The effectiveness of the Copenhagen adduction exercise on improving eccentric hip adduction strength among soccer players with groin injury: a randomized controlled trial

Ahmed A Alsirhani, Qassim I Muaidi, Wesam Saleh A Al Attar, Kristian Thorborg, Mohamed A Husain, Shibili Nuhmani

Abstract

INTRODUCTION: Groin injuries are common in soccer players and often involve adductor muscle strains. The Copenhagen Adduction Exercise (CAE) is a targeted intervention whose effectiveness in rehabilitation for these injuries warrants investigation.

OBJECTIVE: To investigate the impact of a rehabilitation program, which includes the CAE, on eccentric hip adduction (EHAD) strength, hip joint range of motion (ROM), self-reported disability, and pain among soccer players with adductor-related groin pain. It was hypothesized that the addition of CAE to the rehabilitation program would yield greater improvements.

METHODS: Employing a randomized controlled trial with a two-group parallel design, thirty male soccer players with a mean age of 26.4 ± 3.9 years were randomized into an intervention group (IG) including CAE (n = 15) and a control group (CG) without CAE (n = 15), based on a power analysis to ensure 80% power to detect significant differences. Both groups engaged in their respective rehabilitation programs twice a week for eight weeks. The primary outcome measured was EHAD strength, while secondary outcomes included hip joint ROM, self-reported disability measured by the Copenhagen Hip and Groin Outcome Score (HAGOS), and pain levels.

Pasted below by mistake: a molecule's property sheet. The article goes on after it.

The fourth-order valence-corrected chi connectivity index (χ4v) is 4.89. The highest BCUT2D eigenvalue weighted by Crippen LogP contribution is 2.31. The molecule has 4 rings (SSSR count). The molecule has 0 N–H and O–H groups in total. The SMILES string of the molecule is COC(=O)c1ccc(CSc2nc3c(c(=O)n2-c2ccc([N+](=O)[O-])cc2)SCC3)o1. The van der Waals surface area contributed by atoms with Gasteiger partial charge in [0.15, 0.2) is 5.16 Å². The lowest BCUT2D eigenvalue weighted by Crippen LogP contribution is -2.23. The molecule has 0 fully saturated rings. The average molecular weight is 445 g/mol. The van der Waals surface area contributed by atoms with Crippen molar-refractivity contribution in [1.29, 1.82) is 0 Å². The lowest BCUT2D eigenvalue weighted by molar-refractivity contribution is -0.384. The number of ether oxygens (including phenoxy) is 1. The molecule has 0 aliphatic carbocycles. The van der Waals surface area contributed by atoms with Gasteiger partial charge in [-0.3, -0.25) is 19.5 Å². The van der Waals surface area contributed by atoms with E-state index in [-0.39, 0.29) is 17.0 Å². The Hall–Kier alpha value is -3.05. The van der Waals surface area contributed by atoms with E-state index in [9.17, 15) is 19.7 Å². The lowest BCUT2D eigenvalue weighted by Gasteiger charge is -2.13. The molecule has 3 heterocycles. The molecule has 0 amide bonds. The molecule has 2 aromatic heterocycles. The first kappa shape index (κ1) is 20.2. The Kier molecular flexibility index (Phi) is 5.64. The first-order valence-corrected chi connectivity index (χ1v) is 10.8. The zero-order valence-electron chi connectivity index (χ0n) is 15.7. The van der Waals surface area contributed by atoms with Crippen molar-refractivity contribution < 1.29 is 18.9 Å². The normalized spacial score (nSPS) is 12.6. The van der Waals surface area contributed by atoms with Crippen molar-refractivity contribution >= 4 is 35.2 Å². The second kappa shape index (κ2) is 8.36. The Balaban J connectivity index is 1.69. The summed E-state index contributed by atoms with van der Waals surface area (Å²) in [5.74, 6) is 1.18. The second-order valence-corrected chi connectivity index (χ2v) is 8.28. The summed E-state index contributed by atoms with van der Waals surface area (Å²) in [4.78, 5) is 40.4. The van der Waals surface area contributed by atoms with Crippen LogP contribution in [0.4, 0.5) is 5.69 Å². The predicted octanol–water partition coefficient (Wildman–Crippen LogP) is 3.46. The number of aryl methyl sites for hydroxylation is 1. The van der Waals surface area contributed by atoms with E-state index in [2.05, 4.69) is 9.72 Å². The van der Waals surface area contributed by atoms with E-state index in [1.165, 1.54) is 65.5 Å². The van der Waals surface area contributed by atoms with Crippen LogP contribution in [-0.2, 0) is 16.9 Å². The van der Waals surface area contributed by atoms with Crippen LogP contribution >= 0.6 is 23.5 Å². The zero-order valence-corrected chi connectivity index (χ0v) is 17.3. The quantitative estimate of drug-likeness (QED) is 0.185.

RESULTS: Significant improvements within groups were observed across all measures (p < 0.001). The IG demonstrated a greater increase in EHAD strength (Mean Difference [MD] = 0.29 Nm/kg, 95% Confidence Interval [CI] [0.11, 0.46]), a more pronounced reduction in pain (MD = -0.97, 95% CI [-1.72, -0.21]), and betterment in all HAGOS subscale scores compared to the CG. There were no significant between-group differences in hip joint ROM.

CONCLUSION: Incorporating the CAE into rehabilitation programs significantly improves EHAD strength, decreases pain scores, and reduces self-reported disability in soccer players with adductor-related groin pain.

REGISTRATION: ClinicalTrials.gov identifier: NCT05589623.

Original languageEnglish
JournalPhysician and Sportsmedicine
ISSN0091-3847
DOIs
Publication statusE-pub ahead of print - 20 Feb 2024

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